The Commodities Feed: Markets Await US CPI Print

Pump Jack, Oilfield, Oil, Fuel, Industry, Petroleum

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Most commodity markets are trading little changed this morning, awaiting the release of US CPI data scheduled later today that may provide more certainty on the timing of a change in the Federal Reserve's policy. A hotter-than-expected reading would push back the timeline for when the Fed starts its easing cycle.
 

Energy – Record US oil output

Recent data from the Energy Information Administration (EIA) shows that the average crude oil production in the US reached a record high of 12.9MMbbls/d in 2023, leading the global oil production growth for a sixth consecutive year. It has surpassed its previous record of 12.3MMbbls/d reached in 2019. The EIA further added that the monthly oil production in the country also hit a new record of over 13.3MMbbls/d in December 2023. The administration believes that it would be difficult for any other major oil-producing country to surpass the record, at least in the near term. Early this year, Saudi Arabia’s government ordered Aramco to halt its oil expansion plan and to target a maximum sustained production capacity of 12MMbbls/d, 1MMbbls/d below the target announced in 2020.

Meanwhile, the European gas market fell over 5.5% DoD, with the TTF front-month contract closing just below EUR25/MWh yesterday. This was the lowest close since the start of the month. The gas market in the country has been trading under pressure for quite some time now amid mild weather and subdued demand. Meanwhile, the latest weather forecasts suggest that temperatures across Europe are expected to remain warmer than usual until the end of the heating season. At the same time, European gas storage is a little more than 60% full now, showing no signs of shortage and less difficulty for the refill this season. Assuming no major supply shocks, this suggests we should see more downside in natural gas prices before the start of the summer months.
 

Metals – China’s copper output falls on lower TCs

China’s refined copper production fell 2% month-on-month to 950.3kt in February, primarily due to the continuous decline in treatment charges, according to Shanghai Metals Market (SMM) data. It is estimated that some smelters lowered the intake of concentrate to curb losses from record-low processing fees. The smelter's operating rates were also impacted by the Chinese New Year holiday early last month. Cumulatively, copper cathode output rose 9% year-on-year to 1.92mt in the first two months of the year.

In other metals, Chinese primary aluminum production rose 7.8% YoY while remaining flat MoM at 3.3mt last month. Domestic aluminum smelters maintained steady operations, without any major production suspensions or resumptions. The existing aluminum capacity in the country was about 45.2mt, while operating capacity stood at around 42mt (with operating rates growing by 4.8% YoY to 93%). China’s refined zinc output fell 11.4% MoM to 502.5kt, while primary lead production fell 6% MoM to 276kt, primarily due to a smaller number of operating days following the Lunar holidays in February.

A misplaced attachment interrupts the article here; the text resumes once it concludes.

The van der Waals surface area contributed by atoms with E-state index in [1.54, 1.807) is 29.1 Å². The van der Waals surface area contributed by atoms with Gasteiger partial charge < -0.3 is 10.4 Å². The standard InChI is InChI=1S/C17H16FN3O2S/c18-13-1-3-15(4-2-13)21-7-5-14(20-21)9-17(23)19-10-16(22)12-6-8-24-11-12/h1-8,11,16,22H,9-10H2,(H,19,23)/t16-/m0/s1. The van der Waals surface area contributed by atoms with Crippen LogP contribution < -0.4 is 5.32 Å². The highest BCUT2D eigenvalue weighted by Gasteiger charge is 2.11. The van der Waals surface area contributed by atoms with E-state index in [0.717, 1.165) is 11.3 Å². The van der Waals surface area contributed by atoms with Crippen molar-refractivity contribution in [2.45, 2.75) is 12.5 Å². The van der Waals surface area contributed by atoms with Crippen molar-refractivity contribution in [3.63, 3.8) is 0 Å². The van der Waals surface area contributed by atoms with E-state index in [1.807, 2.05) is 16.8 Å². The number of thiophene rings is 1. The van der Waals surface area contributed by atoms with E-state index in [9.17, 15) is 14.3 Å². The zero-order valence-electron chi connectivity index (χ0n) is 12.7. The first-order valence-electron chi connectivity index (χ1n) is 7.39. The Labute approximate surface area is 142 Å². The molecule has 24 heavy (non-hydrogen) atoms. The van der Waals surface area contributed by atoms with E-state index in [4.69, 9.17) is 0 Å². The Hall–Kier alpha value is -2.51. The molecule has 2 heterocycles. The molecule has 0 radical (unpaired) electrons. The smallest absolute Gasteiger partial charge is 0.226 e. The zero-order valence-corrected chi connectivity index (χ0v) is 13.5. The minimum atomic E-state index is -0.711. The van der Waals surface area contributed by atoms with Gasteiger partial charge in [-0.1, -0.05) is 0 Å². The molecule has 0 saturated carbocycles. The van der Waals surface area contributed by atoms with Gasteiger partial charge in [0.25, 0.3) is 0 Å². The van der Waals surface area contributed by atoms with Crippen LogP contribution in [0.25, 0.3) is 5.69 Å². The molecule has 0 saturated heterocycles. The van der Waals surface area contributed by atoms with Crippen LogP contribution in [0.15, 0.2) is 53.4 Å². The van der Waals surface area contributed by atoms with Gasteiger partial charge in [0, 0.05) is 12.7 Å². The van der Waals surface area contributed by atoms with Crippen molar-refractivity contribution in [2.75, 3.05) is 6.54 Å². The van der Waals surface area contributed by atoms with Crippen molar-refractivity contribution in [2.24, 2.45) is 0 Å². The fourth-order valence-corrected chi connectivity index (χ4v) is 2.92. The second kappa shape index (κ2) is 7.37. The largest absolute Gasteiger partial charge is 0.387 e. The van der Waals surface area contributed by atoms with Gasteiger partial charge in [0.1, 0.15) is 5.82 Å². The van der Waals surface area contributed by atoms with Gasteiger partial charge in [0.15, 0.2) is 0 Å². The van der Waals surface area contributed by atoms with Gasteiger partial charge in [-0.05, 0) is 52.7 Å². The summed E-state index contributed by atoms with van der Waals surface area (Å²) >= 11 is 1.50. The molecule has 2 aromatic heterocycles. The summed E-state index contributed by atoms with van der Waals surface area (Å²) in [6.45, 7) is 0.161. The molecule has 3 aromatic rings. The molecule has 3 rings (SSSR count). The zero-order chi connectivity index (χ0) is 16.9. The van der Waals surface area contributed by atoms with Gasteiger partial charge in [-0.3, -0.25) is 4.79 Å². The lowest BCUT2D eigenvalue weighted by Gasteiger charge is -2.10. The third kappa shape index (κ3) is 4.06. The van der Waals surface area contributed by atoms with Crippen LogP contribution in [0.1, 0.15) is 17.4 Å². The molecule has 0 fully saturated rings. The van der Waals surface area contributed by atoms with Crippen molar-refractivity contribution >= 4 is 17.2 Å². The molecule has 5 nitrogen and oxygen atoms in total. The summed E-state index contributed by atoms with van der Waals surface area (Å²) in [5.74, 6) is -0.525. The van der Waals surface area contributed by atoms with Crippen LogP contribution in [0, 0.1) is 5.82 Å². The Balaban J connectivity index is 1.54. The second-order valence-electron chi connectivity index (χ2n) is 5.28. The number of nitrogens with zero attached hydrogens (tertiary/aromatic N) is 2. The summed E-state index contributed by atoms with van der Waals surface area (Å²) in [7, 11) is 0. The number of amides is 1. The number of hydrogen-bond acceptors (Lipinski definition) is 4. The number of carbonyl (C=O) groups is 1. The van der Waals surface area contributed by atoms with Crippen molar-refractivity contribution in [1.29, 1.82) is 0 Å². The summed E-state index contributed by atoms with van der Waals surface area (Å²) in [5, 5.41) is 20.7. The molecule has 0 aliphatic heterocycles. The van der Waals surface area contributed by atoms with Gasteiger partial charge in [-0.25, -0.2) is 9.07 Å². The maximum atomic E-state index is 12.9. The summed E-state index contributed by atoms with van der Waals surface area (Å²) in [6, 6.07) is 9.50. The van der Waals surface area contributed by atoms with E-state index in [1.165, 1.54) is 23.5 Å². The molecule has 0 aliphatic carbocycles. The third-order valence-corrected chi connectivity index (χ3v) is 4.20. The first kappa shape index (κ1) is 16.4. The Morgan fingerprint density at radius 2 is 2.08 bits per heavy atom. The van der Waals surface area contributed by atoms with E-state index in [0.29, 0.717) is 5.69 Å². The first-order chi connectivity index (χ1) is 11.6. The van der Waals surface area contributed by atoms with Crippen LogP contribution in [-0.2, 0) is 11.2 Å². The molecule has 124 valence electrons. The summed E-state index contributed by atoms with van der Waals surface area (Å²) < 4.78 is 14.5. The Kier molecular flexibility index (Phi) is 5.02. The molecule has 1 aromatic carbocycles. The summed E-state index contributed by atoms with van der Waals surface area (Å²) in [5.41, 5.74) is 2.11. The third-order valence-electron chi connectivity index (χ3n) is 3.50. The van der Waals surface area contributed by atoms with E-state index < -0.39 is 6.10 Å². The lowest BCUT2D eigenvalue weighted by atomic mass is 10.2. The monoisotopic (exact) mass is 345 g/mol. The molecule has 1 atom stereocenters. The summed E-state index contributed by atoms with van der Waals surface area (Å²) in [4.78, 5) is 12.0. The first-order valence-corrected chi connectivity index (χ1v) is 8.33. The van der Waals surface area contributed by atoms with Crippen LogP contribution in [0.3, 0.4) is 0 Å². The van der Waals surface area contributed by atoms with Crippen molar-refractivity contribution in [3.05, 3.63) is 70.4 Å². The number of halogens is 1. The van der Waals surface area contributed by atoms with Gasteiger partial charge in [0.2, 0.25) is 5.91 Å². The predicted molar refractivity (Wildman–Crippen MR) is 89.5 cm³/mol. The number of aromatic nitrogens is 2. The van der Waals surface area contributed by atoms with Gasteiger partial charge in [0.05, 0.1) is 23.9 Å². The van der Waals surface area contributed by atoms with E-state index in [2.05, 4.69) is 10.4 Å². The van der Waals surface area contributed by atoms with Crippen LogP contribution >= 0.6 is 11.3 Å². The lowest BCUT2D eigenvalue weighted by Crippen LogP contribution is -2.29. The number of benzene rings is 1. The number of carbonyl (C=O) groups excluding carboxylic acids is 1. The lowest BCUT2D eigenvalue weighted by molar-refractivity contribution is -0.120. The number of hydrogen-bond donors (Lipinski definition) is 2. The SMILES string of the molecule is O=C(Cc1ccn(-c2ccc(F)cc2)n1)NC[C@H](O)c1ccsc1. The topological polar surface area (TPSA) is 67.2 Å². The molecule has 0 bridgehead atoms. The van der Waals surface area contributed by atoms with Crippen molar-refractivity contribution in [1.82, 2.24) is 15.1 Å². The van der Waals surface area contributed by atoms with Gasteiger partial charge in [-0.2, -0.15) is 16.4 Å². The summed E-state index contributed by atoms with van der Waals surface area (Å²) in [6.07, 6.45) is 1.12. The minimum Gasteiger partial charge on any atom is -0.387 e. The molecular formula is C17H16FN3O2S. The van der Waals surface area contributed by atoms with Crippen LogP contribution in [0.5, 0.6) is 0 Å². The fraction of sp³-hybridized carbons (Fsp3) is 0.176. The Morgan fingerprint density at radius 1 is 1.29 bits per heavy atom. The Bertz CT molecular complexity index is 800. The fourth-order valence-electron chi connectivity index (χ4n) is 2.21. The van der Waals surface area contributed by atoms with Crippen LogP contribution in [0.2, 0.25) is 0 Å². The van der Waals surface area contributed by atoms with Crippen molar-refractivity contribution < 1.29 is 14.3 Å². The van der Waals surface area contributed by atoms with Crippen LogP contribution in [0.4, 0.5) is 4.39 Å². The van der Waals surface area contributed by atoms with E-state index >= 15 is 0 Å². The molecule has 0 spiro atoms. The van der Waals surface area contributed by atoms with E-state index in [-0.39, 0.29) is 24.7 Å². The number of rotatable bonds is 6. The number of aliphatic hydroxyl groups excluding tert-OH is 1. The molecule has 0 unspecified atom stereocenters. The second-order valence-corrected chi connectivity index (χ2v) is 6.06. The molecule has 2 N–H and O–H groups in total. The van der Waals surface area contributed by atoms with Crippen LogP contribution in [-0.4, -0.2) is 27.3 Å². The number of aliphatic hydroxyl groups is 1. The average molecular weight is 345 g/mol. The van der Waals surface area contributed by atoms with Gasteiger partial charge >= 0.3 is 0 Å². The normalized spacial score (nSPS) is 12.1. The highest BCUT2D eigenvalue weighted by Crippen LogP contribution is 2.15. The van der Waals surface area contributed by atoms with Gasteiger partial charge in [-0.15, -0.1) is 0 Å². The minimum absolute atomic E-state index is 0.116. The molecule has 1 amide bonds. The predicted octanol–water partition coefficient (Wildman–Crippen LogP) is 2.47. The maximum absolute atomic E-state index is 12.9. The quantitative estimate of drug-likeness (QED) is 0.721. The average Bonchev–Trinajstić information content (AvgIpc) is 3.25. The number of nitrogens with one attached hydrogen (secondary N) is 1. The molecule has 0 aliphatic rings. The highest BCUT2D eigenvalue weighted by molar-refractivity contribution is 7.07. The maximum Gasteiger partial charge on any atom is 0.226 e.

Agriculture – Coffee supplies under pressure

The latest estimates from the General Department of Vietnam Customs show that coffee exports dropped by 32.6% MoM (-19.8% YoY) to 160.6kt in February 2024. The decline in exports could be largely attributed to lower inventories. Meanwhile, cumulative coffee exports rose 16.4% YoY to 398.8kt over the first two months of the year.

The latest report from Statistics Canada shows that farmers in the country expect wheat plantings to increase slightly, while soybean plantings might decline in 2024 compared to a year ago. Statistics Canada forecast all-wheat plantings to increase to 27m acres (+0.1% year-on-year), higher than the average market expectation of 26.6m acres. This is due to Canada’s driving innovation in the wheat sector to improve production. For soybeans, the agency decreased the planting area projections to 5.58m acres from 5.63m acres for the same period last year. The market was expecting a number closer to 5.7m acres.

The latest data from Ukraine’s Agriculture Ministry shows that grain exports so far in the 2023/24 season dropped to 31.2mt as of 11 March, a decline of 9% YoY. The above includes wheat exports of 12.5mt, up 5% YoY, and corn shipments of 16.7mt, down 16% YoY. Exports through the Black Sea port route continue to remain impacted following a recent Russian missile attack that damaged grain storage facilities and warehouses at the Odesa ports.

The USDA’s weekly export inspection data for the week ending 7 March shows that the US exports for wheat remained strong while soybean and corn shipments slowed over the last week. US weekly inspections of wheat for export stood at 402.9kt, up from 358.3kt in the previous week and 256.9kt reported a year ago. For soybeans, export inspections stood at 706.3kt over the week, down from 1,160.4kt in the previous week but higher than the 633.9kt seen last year. Similarly, US corn export inspections fell to 1,121.9kt compared to 1,146.1kt a week ago, however up from 1027kt seen a year earlier.


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